From Personal Duties towards Personal Rights: Late Medieval and Early Modern Political Thought, 1300-1600

From Personal Duties towards Personal Rights: Late Medieval and Early Modern Political Thought, 1300-1600

From Personal Duties towards Personal Rights: Late Medieval and Early Modern Political Thought, 1300-1600

From Personal Duties towards Personal Rights: Late Medieval and Early Modern Political Thought, 1300-1600

Synopsis

Part One examines the late medieval northern Italian city-state republics and the humanist depiction of their form of polity. Part Two reviews the legal (principally canonical) and political thought behind the development of a theory of popular consent and limited authority employed to resolve the Great Schism in the Western church. Part Three describes sixteenth-century Spanish neoscholastic political writings and their application to Reformation Europe and Spanish colonial expansion in the New World. Part Four examines the political thought of some of those who responded to new problems in church/state relations caused by the fracturing of medieval Christendom in the West: Luther, Calvin, and other Reformation writers; the Protestant resistance pamphleteers; and Richard Hooker. Featuring an extensive bibliography, From Personal Duties towards Personal Rights will be of specific interest to intellectual historians as well as historians of political ideas and political theories and students in history, political science, and religious studies.

Excerpt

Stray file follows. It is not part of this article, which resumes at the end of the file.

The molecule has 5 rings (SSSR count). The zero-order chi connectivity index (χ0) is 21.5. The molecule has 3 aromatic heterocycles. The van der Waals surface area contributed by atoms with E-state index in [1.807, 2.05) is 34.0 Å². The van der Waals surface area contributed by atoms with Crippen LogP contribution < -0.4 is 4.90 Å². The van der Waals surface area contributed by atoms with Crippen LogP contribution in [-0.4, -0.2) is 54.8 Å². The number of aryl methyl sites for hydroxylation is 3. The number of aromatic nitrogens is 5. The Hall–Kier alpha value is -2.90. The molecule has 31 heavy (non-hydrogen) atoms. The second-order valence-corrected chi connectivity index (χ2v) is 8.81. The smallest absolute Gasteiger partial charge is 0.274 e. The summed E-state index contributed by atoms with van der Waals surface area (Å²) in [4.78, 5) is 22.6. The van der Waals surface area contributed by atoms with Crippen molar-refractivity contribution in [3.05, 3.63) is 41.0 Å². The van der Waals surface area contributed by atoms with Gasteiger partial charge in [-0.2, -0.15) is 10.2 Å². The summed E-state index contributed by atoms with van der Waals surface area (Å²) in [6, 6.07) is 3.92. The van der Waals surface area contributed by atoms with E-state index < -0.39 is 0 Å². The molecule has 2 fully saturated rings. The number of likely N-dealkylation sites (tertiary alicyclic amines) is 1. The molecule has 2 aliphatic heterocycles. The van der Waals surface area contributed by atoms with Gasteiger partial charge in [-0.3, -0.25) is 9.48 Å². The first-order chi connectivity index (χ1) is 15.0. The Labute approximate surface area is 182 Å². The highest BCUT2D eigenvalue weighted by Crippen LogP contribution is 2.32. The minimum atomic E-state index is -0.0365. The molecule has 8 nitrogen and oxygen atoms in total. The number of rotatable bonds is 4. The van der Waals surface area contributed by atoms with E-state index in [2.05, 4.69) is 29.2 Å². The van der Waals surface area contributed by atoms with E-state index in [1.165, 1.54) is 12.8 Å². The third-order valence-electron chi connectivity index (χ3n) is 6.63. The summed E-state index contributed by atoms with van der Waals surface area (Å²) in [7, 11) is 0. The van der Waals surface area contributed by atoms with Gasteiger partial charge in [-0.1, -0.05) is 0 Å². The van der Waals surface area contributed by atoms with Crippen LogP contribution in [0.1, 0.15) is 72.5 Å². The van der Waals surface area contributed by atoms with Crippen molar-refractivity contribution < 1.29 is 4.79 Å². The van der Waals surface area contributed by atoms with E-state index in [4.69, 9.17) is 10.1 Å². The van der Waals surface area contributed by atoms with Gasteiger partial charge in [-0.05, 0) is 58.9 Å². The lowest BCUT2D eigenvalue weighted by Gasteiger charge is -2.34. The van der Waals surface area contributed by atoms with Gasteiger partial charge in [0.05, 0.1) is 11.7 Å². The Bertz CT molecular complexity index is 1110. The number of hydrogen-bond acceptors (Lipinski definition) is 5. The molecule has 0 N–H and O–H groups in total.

The task of an historian of late-medieval political thought is not unlike that of the zealous and erudite canonical glossators of the fourteenth century who strove to formulate an ecclesiology. a vast cornucopia was available from which to extract earlier views on the nature and structure of the Church, and of the character and authority of the various elements of which it was constituted: pope, college of cardinals, bishops and other ranks of clergy, the laity, the Roman church and the Church universal. Withal, however, the sources were not only polyglot but even contradictory. the plethora of papal decretals and other canonical legislation that had blossomed in the two centuries after Gratian's Decretum was published in the 1140s, and, even more significantly, the mountains of glosses and interpretive literature to which the new ecclesiastical legislation gave rise, provided a trove from which many precious stones could be mined. By no means, however, were all of these sources mutually consistent or even obviously interconnected.

How, then, to make coherent sense of such disparate material? How, moreover, to present a general picture and identify at least the major outlines of an historical continuity? Any attempt might assume a false principle of interpretation, namely, that there was something in the way of a consistent picture or pattern. Better, perhaps, just to point to what was there.

Political thought in western Europe in the fourteenth century can be found in a variety of sources and was stimulated by a variety of events. From largely if not exclusively academic sources came a continuing supply of treatises, tracts, and occasional individual random thoughts from various representatives of university-based scholasticism. Commentaries on the Politics of Aristotle appeared in a regular stream, as . . .

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